Detailed logarithmic timeline

From Wikipedia, the free encyclopedia
Jump to: navigation, search
Main article: logarithmic timeline

This timeline shows the whole history of the universe, the Earth, and humanity in one table. Each row is defined in years ago, that is, years before the present date, with the earliest times at the top of the chart. In each table cell on the right, references to events or notable people are given, more or less in chronological order within the cell.

Each row corresponds to a change in log(time before present) of about 0.1 (using log base 10), similar to Renard numbers.

Time interval, before the present time. a=annus (year) Period Event, Invention or Historical development
13.8 Ga – 12.6 Ga

Big Bang, Stars and galaxies, earliest quasars, habitable epoch[1][2][3]

12.6 Ga – 10 Ga

NGC 6522 star cluster forms, at least 12 Ga ago. Omega Centauri star cluster forms.

10 Ga – 8 Ga

Gliese 876 and its planets form[4]

8 Ga – 6.3 Ga

Delta Eridani forms

6.3 Ga – 5 Ga

Birth of Alpha Centauri

5 Ga – 4 Ga

Formation of Sun, Solar System, Earth

4 Ga – 3.2 Ga

End of Hadean eon,

beginning of Archaean eon

Late Heavy Bombardment. Origin of life. Earliest evidences for life on Earth: unusually high amounts of light isotopes of carbon, a common sign of life, found in mineral deposits aged 4.25 Ga located in the Jack Hills of Western Australia;[5] graphite found to be biogenic in metasedimentary rocks aged 3.7 Ga discovered in Western Greenland[6] and microbial mat fossils found in sandstone aged 3.48 Ga discovered in Western Australia.[7][8] Earliest known acritarchs.

3.2 Ga – 2.5 Ga Archaean eon

Stromatolites, Cyanobacteria (photosynthesis).[9] Stabilisation of cratons. Sterane biomarkers possibly indicate first eukaryotes. Possible largest crater on earth near Maniitsoq, Greenland.[10]

2.5 Ga – 2 Ga Paleoproterozoic era

Oxygen revolution. Huronian glaciation. Grypania fossils. First unambiguous Cyanobacteria fossils, in Belcher Islands.[9] Bolide over 10 km in size creates Vredefort crater. Milky Way perturbed by collision.[11]

2 Ga – 1.6 Ga Paleoproterozoic era

Oxygen levels briefly plummet.[9] 10-km diameter bolide creates Sudbury Basin. Columbia supercontinent. Traces of 24-isopropylcholestane, possibly from sponges. Fossils of filamentous algae.

1.6 Ga – 1.26 Ga Mesoproterozoic era

Erosion of granite introduces copper, zinc, and molybdenum into surface waters.[12]

1.26 Ga – 1 Ga Mesoproterozoic era

Eukaryotes found in lakes.[13] Coming together of Rodinia supercontinent. Appearance of sex (possibly).

1 Ga – 800 Ma Beginning of Neoproterozoic era. Tonian period.

Sturtian-Varangian or Cryogenian glaciation begins. Traces of sponge-like animals.[14][15]

800 Ma – 630 Ma Cryogenian period

Breakup of Rodinia, Sturtian-Varangian or Cryogenian glaciation, possible Snowball Earth, volcanism on Venus practically stops

630 Ma – 500 Ma Ediacaran period, Cambrian period (541–485 Ma)

Pannotia supercontinent forms, then breaks up into Laurentia, Gondwana, Angaraland and Baltica. First non-microscopic life (Ediacaran biota). Rangeomorphs. First fossils of animals. Cambrian explosion. Fish-like Myllokunmingia, Haikouichthys, & Pikaia. First conodonts. All modern mineralized phyla present.[16] Arthropods dominant until arrival of chambered nautili [17] Earth becomes very hot.[18] End-Botomian mass extinction.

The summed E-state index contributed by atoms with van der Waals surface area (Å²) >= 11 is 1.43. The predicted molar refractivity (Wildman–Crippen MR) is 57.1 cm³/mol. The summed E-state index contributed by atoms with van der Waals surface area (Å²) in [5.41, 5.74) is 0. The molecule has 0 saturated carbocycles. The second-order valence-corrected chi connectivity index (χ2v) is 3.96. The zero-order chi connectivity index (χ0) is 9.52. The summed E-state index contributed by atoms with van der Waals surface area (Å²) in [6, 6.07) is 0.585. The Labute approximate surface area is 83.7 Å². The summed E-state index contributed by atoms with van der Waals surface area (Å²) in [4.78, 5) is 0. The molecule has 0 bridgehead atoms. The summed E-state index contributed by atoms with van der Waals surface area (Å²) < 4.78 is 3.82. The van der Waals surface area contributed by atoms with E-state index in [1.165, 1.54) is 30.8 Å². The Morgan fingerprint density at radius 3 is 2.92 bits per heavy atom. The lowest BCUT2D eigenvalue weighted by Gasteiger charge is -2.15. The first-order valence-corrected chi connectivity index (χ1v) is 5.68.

500 Ma – 400 Ma

End of Cambrian.

Ordovician (485–443 Ma),

Silurian (443–419 Ma)

Collision of asteroids gives rise to L chondrite group of meteoroids and several craters ca. 470 Ma ago (Ordovician meteor event).[19] Great Ordovician Biodiversification Event. First starfish, sea urchins, oysters, scallops, placoderms, cartilaginous fish (such as sharks) and bony fish. First fossils of plants and fungi on land. First clear evidence of land arthropods. Andean-Saharan glaciation. Ordovician-Silurian extinction events.

400 Ma – 320 Ma

Devonian (416-359 Ma),

Carboniferous (359-299 Ma)

First Labyrinthodontia, the group that now includes reptiles and mammals. Tiktaalik (lungfish) walks on land. Ichthyostega. First amphibians, archaeopteris (tree ferns), seeds, coelacanths. Late Devonian extinctions, culminating in the Hangenberg event and atmospheric oxygen falling to 13%. Few arthropods left on land.[20] Beginning of Karoo Ice Age. Romer's gap in the tetrapod record.

320 Ma – 250 Ma


Permian (299-252 Ma)

Karoo Ice Age. Formation of Pangaea supercontinent. Oxygen levels rise and animals colonize the land a second time.[20] First winged insects and reptiliomorphs such as Solenodonsaurus, synapsids, and reptiles. Oxygen in atmosphere peaks, around 30%.[20] Carboniferous Rainforest Collapse Cycads, seed ferns. Therapsids such as pelycosaurs and cynodonts. End-Capitanian extinction event.[21] Siberian Traps eruption and Permian-Triassic extinction event. Dinosaur tracks[22][23]

250 Ma – 200 Ma Triassic (252–201 Ma)

40 °C sea temperatures during Smithian-Spathian extinction. Turtles. Dominance of archosaurs: crocodile-like Crurotarsi. First pterosaurs, ichthyosaurs. Dinosaurs. Gymnosperms dominant. Dicroidium flora common on land. Manicouagan Crater formed. First lizards. Central Atlantic eruption and Triassic–Jurassic extinction event.

200 Ma – 160 Ma

Late Triassic,

Jurassic (201–145 Ma)

Oxygen in atmosphere hits low of about 12%.[20] Breakup of Pangaea into Gondwana and Laurasia. Mammals. Gymnosperms (especially conifers, Bennettitales and cycads) and ferns common. Sauropods, carnosaurs, stegosaurs. Toarcian turnover (extinction). Juramaia sinensis, first known placental mammal.